With the weather determining if three of four cuts of silage are conserved for winter rations and buffer feeding, the Hildreths are also looking to keep the ground greener – 50 acres of maize is grown within the rotation of crops, while 16 acres this winter has been planted with a two-pass system grass seed following the maize. This will provide a first-cut silage, as well as taking on farm slurry and will after cutting be replanted with maize. The farm now does very limited ploughing, adopting a more sustainable min-till approach to cropping.


A shipping container was initially converted into a bespoke home for the new venture

A shipping container was initially converted into a bespoke home for the new venture


Since 2015, the farm was an early adopter via an AHDB initiative to genomically test every female in the herd. Now only 50 pregnancies are made annually to sexed Holstein semen, with the Heatime collars aiding heat detection, resulting in 64 per cent conception rate to first service. From the pool of heifers born, the heifers genomic results are scrutinised by Roger and Genus and the surplus are sold at 14 to 16 weeks of age, the remainder are reared as replacements.

Belgian Blue semen is used on a remainder with a Saler stock bull used on poor breeders due to the calving ease but also for the good temperament. Crossbred calves are sold from the farm at a couple of weeks of age privately to two customers.

For the last decade or so, the farm has always been willing to open its doors and engage with the public and community – keen to educate and explain farming practice through events such as Arla’s Open Farm Sunday.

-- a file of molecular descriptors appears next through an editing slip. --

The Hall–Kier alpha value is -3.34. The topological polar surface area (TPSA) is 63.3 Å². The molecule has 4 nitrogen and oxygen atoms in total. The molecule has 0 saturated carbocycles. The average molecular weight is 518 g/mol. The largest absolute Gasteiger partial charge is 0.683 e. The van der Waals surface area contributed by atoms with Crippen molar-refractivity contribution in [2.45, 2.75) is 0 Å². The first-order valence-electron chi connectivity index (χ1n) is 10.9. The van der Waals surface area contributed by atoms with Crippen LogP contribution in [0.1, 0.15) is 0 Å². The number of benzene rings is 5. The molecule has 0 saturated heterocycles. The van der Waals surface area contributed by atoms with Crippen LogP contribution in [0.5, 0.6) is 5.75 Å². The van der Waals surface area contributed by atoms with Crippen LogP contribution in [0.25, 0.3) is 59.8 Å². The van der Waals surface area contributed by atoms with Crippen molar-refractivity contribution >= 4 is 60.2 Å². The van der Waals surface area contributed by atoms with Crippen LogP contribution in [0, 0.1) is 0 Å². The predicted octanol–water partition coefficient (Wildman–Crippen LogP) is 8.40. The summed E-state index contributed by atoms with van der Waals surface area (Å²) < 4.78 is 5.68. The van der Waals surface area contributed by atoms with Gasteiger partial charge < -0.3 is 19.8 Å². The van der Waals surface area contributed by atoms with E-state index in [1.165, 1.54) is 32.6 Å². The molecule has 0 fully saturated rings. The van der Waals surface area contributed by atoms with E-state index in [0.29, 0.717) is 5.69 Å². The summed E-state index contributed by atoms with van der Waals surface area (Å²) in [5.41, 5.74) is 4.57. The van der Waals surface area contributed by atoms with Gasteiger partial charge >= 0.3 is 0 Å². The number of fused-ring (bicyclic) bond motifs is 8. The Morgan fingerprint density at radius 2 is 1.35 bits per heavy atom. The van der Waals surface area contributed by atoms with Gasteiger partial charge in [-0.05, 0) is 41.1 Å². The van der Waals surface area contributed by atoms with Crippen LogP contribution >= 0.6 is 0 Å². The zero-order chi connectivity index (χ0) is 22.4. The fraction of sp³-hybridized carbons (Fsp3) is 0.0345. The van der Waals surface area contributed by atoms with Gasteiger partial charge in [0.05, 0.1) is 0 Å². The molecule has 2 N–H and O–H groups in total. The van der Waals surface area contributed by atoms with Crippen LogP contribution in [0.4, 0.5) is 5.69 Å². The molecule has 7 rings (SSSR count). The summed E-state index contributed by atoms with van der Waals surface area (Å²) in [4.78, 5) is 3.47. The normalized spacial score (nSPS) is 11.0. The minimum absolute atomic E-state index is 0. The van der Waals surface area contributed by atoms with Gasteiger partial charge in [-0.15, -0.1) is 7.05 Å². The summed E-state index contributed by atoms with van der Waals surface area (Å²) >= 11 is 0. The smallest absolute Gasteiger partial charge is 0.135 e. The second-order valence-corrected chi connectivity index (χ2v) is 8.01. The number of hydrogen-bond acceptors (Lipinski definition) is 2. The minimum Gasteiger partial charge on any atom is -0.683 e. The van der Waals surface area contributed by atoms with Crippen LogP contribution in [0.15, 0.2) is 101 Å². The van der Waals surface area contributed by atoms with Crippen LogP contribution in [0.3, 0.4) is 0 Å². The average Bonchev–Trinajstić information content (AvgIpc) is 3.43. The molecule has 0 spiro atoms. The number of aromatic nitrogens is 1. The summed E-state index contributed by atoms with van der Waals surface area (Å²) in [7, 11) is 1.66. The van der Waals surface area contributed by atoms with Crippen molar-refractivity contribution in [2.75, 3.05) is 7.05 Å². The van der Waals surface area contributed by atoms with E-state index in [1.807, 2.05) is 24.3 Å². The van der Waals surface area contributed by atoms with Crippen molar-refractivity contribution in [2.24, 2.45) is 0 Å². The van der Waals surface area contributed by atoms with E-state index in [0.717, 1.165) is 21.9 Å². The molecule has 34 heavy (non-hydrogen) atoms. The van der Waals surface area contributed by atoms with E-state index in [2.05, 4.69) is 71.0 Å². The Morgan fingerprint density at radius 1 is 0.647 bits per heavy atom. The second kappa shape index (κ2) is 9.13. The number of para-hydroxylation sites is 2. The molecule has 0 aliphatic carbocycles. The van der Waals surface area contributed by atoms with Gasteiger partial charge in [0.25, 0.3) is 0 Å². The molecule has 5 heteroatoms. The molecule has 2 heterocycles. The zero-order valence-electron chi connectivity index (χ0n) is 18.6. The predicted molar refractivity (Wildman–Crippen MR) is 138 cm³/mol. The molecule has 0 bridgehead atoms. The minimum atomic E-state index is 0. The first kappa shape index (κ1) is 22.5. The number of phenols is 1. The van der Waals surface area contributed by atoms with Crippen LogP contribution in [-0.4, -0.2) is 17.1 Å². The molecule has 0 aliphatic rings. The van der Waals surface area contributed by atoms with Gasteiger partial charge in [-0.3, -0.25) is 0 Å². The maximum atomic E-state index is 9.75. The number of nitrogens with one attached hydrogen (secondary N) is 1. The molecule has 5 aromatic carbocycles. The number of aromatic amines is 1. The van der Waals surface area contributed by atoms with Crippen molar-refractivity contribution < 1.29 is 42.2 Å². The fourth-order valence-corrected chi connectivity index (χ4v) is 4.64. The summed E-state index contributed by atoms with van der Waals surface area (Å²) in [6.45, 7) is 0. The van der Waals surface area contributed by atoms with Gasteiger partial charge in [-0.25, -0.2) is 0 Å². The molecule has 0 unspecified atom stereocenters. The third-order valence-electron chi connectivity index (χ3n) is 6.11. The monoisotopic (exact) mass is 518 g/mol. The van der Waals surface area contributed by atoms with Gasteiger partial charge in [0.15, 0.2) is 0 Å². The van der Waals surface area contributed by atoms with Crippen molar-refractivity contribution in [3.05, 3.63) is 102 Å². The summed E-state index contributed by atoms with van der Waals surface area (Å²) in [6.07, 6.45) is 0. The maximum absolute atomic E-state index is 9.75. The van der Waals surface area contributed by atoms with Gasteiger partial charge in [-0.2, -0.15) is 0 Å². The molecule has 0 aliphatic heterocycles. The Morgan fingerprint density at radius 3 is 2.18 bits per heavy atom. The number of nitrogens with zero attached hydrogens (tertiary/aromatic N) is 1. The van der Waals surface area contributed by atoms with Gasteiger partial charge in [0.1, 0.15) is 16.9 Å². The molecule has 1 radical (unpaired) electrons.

The establishment of Curlew Fields Dairies by Nina and Tom was perhaps a natural progression considering the farm's location near York just off a main road. While Tom is involved in paperwork and logistics, Nina runs the business, which was named after the curlew’s nest found when Roger was pacing out the greenfield site.

During the winter of 2021-22, the family made their shipping container purchase into a bespoke processing and sales area, pasteurising milk bought from the farm business from day one with direct sales from the on-farm vending machine commencing a year ago, while ice cream was launched shortly after.

Purchasing secondhand equipment, including a coffee machine, has seen a café follow, with the majority of the nearly 1,000 litres of milk processed by Nina each week being sold direct to the final customer – ensuring zero plastic, zero waste and virtually zero food miles.

Nina has embraced the concept of the cows ‘selling’ the product – people can come and see them and then enjoy the product. Social media provides the platform for information dissemination with a weekly posting of the ice cream flavours Nina makes – so far this has extended to 70 flavours and about 40 milk shake flavours.

Having established the café, milk vending machines and ice cream outlet, the Hildreths acknowledge that there is no blueprint to success but have been astounded by the growth of the new ventures. Footfall remained high during the festive season with people looking for alternative sweet treats, and even the first week of January, which was cold and frosty, saw people coming through the gates.

With such open-mindedness across the generations on this award-winning dairy farm, there is no doubt that both dairy cows and direct sales at Curlew Fields Farm is here to stay, grow and survive.